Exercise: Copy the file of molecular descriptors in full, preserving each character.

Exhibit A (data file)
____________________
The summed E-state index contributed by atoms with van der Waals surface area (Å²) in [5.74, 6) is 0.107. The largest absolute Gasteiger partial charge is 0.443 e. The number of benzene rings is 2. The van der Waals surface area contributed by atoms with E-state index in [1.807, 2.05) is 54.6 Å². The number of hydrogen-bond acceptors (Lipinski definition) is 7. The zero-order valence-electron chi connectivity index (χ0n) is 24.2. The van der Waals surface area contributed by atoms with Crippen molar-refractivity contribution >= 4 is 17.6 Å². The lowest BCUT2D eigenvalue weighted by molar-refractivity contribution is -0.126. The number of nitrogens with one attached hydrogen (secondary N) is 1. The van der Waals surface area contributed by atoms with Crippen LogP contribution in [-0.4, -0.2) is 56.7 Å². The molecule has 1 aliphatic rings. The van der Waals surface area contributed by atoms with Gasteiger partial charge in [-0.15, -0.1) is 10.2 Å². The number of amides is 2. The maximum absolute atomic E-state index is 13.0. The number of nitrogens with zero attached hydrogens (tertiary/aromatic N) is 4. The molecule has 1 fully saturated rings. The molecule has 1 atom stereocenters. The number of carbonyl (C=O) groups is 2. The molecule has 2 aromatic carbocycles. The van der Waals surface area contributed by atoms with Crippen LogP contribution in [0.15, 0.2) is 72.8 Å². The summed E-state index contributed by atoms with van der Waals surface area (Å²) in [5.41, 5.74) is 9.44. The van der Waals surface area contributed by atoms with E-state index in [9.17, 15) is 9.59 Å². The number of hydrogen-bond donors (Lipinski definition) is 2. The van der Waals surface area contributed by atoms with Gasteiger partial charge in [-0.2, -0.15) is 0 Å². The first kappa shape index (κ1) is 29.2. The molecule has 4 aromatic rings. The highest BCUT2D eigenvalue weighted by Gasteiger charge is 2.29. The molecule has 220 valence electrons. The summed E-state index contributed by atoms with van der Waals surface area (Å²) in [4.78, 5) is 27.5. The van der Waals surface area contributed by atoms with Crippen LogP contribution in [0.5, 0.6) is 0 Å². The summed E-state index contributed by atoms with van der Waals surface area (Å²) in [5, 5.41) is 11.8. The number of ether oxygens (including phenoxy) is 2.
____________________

The summed E-state index contributed by atoms with van der Waals surface area (Å²) in [5.74, 6) is 0.107. The largest absolute Gasteiger partial charge is 0.443 e. The number of benzene rings is 2. The van der Waals surface area contributed by atoms with E-state index in [1.807, 2.05) is 54.6 Å². The number of hydrogen-bond acceptors (Lipinski definition) is 7. The zero-order valence-electron chi connectivity index (χ0n) is 24.2. The van der Waals surface area contributed by atoms with Crippen molar-refractivity contribution >= 4 is 17.6 Å². The lowest BCUT2D eigenvalue weighted by molar-refractivity contribution is -0.126. The number of nitrogens with one attached hydrogen (secondary N) is 1. The van der Waals surface area contributed by atoms with Crippen LogP contribution in [-0.4, -0.2) is 56.7 Å². The molecule has 1 aliphatic rings. The van der Waals surface area contributed by atoms with Gasteiger partial charge in [-0.15, -0.1) is 10.2 Å². The number of amides is 2. The maximum absolute atomic E-state index is 13.0. The number of nitrogens with zero attached hydrogens (tertiary/aromatic N) is 4. The molecule has 1 fully saturated rings. The molecule has 1 atom stereocenters. The number of carbonyl (C=O) groups is 2. The molecule has 2 aromatic carbocycles. The van der Waals surface area contributed by atoms with Crippen LogP contribution in [0.15, 0.2) is 72.8 Å². The summed E-state index contributed by atoms with van der Waals surface area (Å²) in [5.41, 5.74) is 9.44. The van der Waals surface area contributed by atoms with E-state index in [9.17, 15) is 9.59 Å². The number of hydrogen-bond donors (Lipinski definition) is 2. The van der Waals surface area contributed by atoms with Gasteiger partial charge in [-0.2, -0.15) is 0 Å². The first kappa shape index (κ1) is 29.2. The molecule has 4 aromatic rings. The highest BCUT2D eigenvalue weighted by Gasteiger charge is 2.29. The molecule has 220 valence electrons. The summed E-state index contributed by atoms with van der Waals surface area (Å²) in [4.78, 5) is 27.5. The van der Waals surface area contributed by atoms with Crippen LogP contribution in [0.5, 0.6) is 0 Å². The summed E-state index contributed by atoms with van der Waals surface area (Å²) in [5, 5.41) is 11.8. The number of ether oxygens (including phenoxy) is 2.